If you ever walked downtown and stumbled upon a tiny block called Prospect Terrace, you may have felt like you were stepping into Montclair’s past. You were.
Prospect Terrace, situated between Union Street and Hawthorne Place and parallel to Gates Ave., is a preserved pocket of some magnificent homes from Montclair’s original estate section. The streets surrounding Prospect Terrace loom large with apartment buildings. Walking down Hawthorne Place toward Gates are these mysterious gatepost markers jutting out incongruously next to more modern buildings. Local historian Frank Gerard Godlewski explains why…
Prospect Terrace was subdivided from the Pratt Estate, the finest property of its day. Mr. Pratt invented the name Montclair because he felt the the name West Bloomfield would not attract enough fancy Gilded Age millionaires. The manor house is now Martin’s Funeral home. This was the first estate section.
Hawthorne Towers (the apartment house) was one of the most incredible estates in town. There was a HUGE english baronial mansion that belonged to the Rand family who built the Montclair Art Museum. All of the stone gateposts you see [on Hawthorne and Gates] are leftovers from the estates that were then subdivided. Those markers are Crane Brownstone, mined in Glen Ridge!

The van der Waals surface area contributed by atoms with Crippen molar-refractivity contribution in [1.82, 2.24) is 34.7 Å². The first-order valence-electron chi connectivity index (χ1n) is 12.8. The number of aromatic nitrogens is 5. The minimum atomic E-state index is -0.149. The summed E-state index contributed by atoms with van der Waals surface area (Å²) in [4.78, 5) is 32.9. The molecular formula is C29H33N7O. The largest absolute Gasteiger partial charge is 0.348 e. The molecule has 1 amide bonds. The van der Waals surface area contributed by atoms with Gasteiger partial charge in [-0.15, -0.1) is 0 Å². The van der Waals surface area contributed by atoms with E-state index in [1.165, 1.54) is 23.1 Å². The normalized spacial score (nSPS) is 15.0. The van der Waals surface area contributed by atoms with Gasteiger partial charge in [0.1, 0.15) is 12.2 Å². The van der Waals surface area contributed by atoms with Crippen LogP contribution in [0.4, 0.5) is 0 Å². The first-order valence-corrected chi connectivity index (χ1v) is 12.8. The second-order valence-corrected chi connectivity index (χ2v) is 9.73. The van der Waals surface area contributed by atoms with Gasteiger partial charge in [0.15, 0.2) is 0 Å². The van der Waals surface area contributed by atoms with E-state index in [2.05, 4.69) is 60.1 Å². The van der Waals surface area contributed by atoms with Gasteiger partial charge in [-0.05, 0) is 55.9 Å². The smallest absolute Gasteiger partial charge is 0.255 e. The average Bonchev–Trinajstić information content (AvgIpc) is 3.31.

I first discovered Prospect Terrace a couple years ago, when a homeowner opened their home for a house tour. Recently, I was reminded of the street when this Prospect Terrace home came on the market. Get a load of the dining room!
In the New York Times archives, the street gets more than a few cameos. Heiress Lilly Belle Jaeger, daughter of millionaire plush manufacturer Otto Jaeger, lived at 15 Prospect Terrace, a house that was described as the “show place of the town.” Jaeger died mysteriously, falling seven stories from an Atlantic City hotel. And some things never change in Montclair; rezoning plans for the area caused controversy back in 1938, according to the New York Times.